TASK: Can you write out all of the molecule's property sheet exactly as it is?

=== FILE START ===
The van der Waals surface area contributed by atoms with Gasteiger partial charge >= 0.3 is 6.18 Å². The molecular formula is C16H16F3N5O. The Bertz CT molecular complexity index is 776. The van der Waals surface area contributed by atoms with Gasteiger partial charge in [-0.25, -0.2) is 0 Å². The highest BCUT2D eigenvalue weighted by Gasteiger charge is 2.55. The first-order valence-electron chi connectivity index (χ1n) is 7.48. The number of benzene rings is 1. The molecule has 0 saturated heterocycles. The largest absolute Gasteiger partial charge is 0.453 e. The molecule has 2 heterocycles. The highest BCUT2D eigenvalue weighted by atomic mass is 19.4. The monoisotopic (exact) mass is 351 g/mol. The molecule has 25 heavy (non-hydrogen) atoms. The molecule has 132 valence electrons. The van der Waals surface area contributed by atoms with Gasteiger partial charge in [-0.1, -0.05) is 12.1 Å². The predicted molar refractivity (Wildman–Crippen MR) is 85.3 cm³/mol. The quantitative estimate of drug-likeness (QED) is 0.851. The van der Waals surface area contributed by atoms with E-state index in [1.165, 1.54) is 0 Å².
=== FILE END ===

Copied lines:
The van der Waals surface area contributed by atoms with Gasteiger partial charge >= 0.3 is 6.18 Å². The molecular formula is C16H16F3N5O. The Bertz CT molecular complexity index is 776. The van der Waals surface area contributed by atoms with Gasteiger partial charge in [-0.25, -0.2) is 0 Å². The highest BCUT2D eigenvalue weighted by Gasteiger charge is 2.55. The first-order valence-electron chi connectivity index (χ1n) is 7.48. The number of benzene rings is 1. The molecule has 0 saturated heterocycles. The largest absolute Gasteiger partial charge is 0.453 e. The molecule has 2 heterocycles. The highest BCUT2D eigenvalue weighted by atomic mass is 19.4. The monoisotopic (exact) mass is 351 g/mol. The molecule has 25 heavy (non-hydrogen) atoms. The molecule has 132 valence electrons. The van der Waals surface area contributed by atoms with Gasteiger partial charge in [-0.1, -0.05) is 12.1 Å². The predicted molar refractivity (Wildman–Crippen MR) is 85.3 cm³/mol. The quantitative estimate of drug-likeness (QED) is 0.851. The van der Waals surface area contributed by atoms with E-state index in [1.165, 1.54) is 0 Å².